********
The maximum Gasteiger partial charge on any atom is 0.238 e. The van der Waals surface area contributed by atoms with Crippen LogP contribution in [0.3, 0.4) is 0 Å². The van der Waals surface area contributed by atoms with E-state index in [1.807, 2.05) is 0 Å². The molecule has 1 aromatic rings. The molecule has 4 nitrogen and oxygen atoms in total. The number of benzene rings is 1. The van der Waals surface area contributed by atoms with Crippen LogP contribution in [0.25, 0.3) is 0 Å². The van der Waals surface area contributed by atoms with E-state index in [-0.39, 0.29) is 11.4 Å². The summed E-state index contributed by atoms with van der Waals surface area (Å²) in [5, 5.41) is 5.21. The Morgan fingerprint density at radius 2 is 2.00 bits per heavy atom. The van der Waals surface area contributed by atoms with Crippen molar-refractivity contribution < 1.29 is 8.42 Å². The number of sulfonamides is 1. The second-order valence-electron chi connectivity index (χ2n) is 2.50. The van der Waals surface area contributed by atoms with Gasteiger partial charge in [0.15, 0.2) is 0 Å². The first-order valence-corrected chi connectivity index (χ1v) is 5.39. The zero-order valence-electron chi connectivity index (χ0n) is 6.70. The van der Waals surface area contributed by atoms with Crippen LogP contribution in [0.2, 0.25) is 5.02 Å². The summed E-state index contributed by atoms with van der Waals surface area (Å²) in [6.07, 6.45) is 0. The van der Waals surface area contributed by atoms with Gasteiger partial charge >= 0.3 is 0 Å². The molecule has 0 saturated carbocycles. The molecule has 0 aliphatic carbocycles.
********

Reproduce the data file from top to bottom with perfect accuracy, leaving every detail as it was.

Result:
The maximum Gasteiger partial charge on any atom is 0.238 e. The van der Waals surface area contributed by atoms with Crippen LogP contribution in [0.3, 0.4) is 0 Å². The van der Waals surface area contributed by atoms with E-state index in [1.807, 2.05) is 0 Å². The molecule has 1 aromatic rings. The molecule has 4 nitrogen and oxygen atoms in total. The number of benzene rings is 1. The van der Waals surface area contributed by atoms with Crippen LogP contribution in [0.25, 0.3) is 0 Å². The van der Waals surface area contributed by atoms with E-state index in [-0.39, 0.29) is 11.4 Å². The summed E-state index contributed by atoms with van der Waals surface area (Å²) in [5, 5.41) is 5.21. The Morgan fingerprint density at radius 2 is 2.00 bits per heavy atom. The van der Waals surface area contributed by atoms with Crippen molar-refractivity contribution < 1.29 is 8.42 Å². The number of sulfonamides is 1. The second-order valence-electron chi connectivity index (χ2n) is 2.50. The van der Waals surface area contributed by atoms with Gasteiger partial charge in [0.15, 0.2) is 0 Å². The first-order valence-corrected chi connectivity index (χ1v) is 5.39. The zero-order valence-electron chi connectivity index (χ0n) is 6.70. The van der Waals surface area contributed by atoms with Crippen LogP contribution in [0.2, 0.25) is 5.02 Å². The summed E-state index contributed by atoms with van der Waals surface area (Å²) in [6.07, 6.45) is 0. The van der Waals surface area contributed by atoms with Gasteiger partial charge >= 0.3 is 0 Å². The molecule has 0 saturated carbocycles. The molecule has 0 aliphatic carbocycles.